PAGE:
Subhas Nair: A Singaporean Musician’s Journey of Resilience and Social Commentary
Subhas Nair Biography
Subhas Nair is not your typical musician. Born in 1992 in Singapore, he has made a name for himself as a musician and activist, using hip hop music as a powerful tool for social commentary.
In this biography, we will delve into the life and career of Subhas Nair, exploring his early years, his music, and his impact on Singaporean society.
Early Life and Education
Subhas Nair’s journey began in challenging circumstances. He faced financial struggles during his childhood due to his father’s gambling habits.
This difficult situation forced the family to frequently move residences, plagued by relentless harassment from loan sharks. However, these hardships would later become a source of inspiration for Subhas’s music.
Despite the challenges, Subhas found solace in two passions: playing basketball and immersing himself in the music of artists like 50 Cent, Nelly, and Eminem. These interests would play a pivotal role in shaping his life and career.
Subhas’s educational journey took him to New Town Secondary School, where he distinguished himself as a member of the school’s basketball team. His dedication to self-improvement and his love for the game eventually led him to Hwa Chong Junior College.
Here, he not only excelled academically but also served as the captain of the school’s male basketball team, despite initially being one of the last players selected in his first year.
Subhas’s commitment to excellence extended beyond the basketball court. He diligently studied the techniques of NBA idols, a testament to his determination to excel in everything he pursued.
His achievements earned him the prestigious SINDA Excellence Award during his junior college years, marking a significant milestone in his educational journey.
After graduating from Hwa Chong Junior College in 2010, Subhas continued his education at Yale-NUS College, thanks to the Georgette Chen Study Award, which provided essential financial support.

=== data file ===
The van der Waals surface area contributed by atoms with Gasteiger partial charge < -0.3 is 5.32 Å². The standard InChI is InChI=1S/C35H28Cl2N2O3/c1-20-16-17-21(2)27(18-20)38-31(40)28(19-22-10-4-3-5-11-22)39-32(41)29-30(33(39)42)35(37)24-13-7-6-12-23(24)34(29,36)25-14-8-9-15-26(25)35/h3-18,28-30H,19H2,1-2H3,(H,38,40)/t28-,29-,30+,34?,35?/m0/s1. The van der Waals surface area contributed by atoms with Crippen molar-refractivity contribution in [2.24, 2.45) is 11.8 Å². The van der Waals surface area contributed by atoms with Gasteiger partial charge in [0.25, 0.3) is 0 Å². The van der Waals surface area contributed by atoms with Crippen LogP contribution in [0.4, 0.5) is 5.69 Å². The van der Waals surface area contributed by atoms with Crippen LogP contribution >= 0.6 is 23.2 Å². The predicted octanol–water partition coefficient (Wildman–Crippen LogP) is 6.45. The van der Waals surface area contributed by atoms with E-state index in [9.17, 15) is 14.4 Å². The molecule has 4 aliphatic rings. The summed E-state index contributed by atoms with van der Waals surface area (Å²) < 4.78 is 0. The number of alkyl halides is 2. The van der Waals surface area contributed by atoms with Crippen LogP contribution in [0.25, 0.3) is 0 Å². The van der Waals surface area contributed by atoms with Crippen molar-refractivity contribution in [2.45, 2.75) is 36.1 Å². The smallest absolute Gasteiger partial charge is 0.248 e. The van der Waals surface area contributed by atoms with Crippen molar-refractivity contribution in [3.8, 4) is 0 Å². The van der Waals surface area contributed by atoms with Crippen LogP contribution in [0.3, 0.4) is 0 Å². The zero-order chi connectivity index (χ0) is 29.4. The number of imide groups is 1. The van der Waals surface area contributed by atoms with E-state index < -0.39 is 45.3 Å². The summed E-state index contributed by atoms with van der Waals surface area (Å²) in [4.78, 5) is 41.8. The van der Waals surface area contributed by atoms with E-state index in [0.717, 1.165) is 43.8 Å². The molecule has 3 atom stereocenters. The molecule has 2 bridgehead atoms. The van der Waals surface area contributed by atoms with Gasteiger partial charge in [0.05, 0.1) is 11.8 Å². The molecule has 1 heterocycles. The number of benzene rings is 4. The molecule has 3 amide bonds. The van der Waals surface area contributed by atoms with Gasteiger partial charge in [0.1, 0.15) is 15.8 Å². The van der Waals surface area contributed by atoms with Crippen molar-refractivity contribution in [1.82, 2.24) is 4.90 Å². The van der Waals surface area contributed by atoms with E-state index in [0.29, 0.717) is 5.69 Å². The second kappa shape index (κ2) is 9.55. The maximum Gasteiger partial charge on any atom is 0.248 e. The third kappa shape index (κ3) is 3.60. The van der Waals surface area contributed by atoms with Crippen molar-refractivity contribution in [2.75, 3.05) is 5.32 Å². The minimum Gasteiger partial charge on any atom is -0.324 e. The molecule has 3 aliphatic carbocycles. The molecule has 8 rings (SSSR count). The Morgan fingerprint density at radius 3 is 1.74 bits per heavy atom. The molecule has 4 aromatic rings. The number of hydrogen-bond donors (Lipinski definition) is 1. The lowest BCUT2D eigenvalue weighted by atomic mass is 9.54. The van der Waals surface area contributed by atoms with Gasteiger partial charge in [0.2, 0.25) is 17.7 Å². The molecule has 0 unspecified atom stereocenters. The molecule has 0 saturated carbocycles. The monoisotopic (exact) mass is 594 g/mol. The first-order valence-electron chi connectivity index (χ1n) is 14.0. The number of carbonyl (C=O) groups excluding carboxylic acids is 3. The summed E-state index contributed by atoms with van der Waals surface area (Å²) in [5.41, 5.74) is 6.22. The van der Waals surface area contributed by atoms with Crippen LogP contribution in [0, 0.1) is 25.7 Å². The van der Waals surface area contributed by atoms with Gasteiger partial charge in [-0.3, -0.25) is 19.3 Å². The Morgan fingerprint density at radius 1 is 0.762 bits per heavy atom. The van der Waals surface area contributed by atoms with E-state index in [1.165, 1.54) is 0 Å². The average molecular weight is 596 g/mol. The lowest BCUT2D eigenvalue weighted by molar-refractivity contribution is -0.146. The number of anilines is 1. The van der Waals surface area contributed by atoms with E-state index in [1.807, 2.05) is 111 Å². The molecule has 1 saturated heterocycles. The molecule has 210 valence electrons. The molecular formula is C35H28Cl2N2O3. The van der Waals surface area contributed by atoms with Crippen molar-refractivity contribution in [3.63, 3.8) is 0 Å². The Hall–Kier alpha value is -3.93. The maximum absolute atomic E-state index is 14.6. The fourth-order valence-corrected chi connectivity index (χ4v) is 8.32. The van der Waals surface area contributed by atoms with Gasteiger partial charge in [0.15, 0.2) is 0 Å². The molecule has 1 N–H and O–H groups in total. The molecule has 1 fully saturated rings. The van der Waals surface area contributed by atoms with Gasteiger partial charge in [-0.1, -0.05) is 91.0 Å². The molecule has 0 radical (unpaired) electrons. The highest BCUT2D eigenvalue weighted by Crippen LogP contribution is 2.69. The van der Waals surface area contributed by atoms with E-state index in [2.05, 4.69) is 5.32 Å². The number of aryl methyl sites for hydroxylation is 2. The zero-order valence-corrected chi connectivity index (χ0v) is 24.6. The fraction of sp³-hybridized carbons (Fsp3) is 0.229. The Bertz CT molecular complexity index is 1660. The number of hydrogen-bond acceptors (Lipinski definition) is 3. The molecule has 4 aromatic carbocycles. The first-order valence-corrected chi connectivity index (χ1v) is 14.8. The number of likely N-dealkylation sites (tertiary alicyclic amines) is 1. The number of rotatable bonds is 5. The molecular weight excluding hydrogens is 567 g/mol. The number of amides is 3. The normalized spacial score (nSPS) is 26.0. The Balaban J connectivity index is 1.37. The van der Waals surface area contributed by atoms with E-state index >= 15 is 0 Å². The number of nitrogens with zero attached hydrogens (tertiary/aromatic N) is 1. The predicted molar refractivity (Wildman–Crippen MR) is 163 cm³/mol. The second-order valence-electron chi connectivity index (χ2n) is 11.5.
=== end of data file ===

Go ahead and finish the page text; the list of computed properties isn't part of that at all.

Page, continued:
At Yale-NUS, he continued to excel, winning accolades in the 2016 National Climate Change Competition and serving as the co-captain of the college’s basketball team. It was during his college years that Subhas discovered his passion for songwriting.
Subhas’s music career is a testament to his commitment to artistic expression and social commentary. He began writing music during his spare time at Yale-NUS, often balancing his creative pursuits with work as a basketball coach and research assistant.
In May 2018, Subhas released his debut album, “Not A Public Assembly,” a compelling work that drew inspiration from his childhood experiences and addressed socio-political issues in Singapore. The album’s title, coined by his friend Natalie Christian Tan, encapsulated the essence of his music.
Notably, Subhas staunchly defended his artistic freedom by refusing to submit his lyrics to Singapore’s Infocomm Media Development Authority (IMDA) for approval.
This decision meant that he did not possess a license to host a public launch party for his album. Nevertheless, a closed-door event was held at The Substation on Armenian Street, attracting around 250 attendees.
Subhas’s dedication to his craft has resulted in the creation of nine singles and one Extended Play (EP) album as of March 2020, garnering him approximately 8,000 monthly listeners on Spotify.
Activism and Controversy
In 2019, Subhas and his sister responded to NETS’ promotional campaign for E-pay with a satirical rap video that addressed issues of Chinese privilege and racial discrimination in Singapore, particularly towards minority groups.
The video, laden with expletives, sparked both support and controversy. While some members of the public took offense and filed police reports, an investigation followed, leading Subhas to the police station to explain the song’s lyrics.
Before the controversy surrounding the rap video, Subhas was one of four local musicians selected for Channel News Asia’s musical documentary titled “Roar,” which documented their songwriting journeys for National Day. Subhas had chosen to co-produce a song with Migrants Band Singapore.
However, he was subsequently removed from the show following the rap video incident, despite efforts by arts magazine Sand to petition for his inclusion. This decision also affected the foreign workers who had collaborated with Subhas on the project.
As of September 5, 2023, Subhas Nair faced a six-week jail sentence for his involvement in attempting to promote ill will among racial and religious groups through online posts, underscoring the complexities of his journey as both an artist and an activist.
Subhas Nair’s life journey is one of resilience, determination, and a deep commitment to social commentary through music. From his challenging upbringing to his dedication to basketball and his passion for music, Subhas’s story is an inspiring one.
His willingness to address sensitive issues through his art has earned him both acclaim and controversy, making him a significant figure in Singaporean music and activism.
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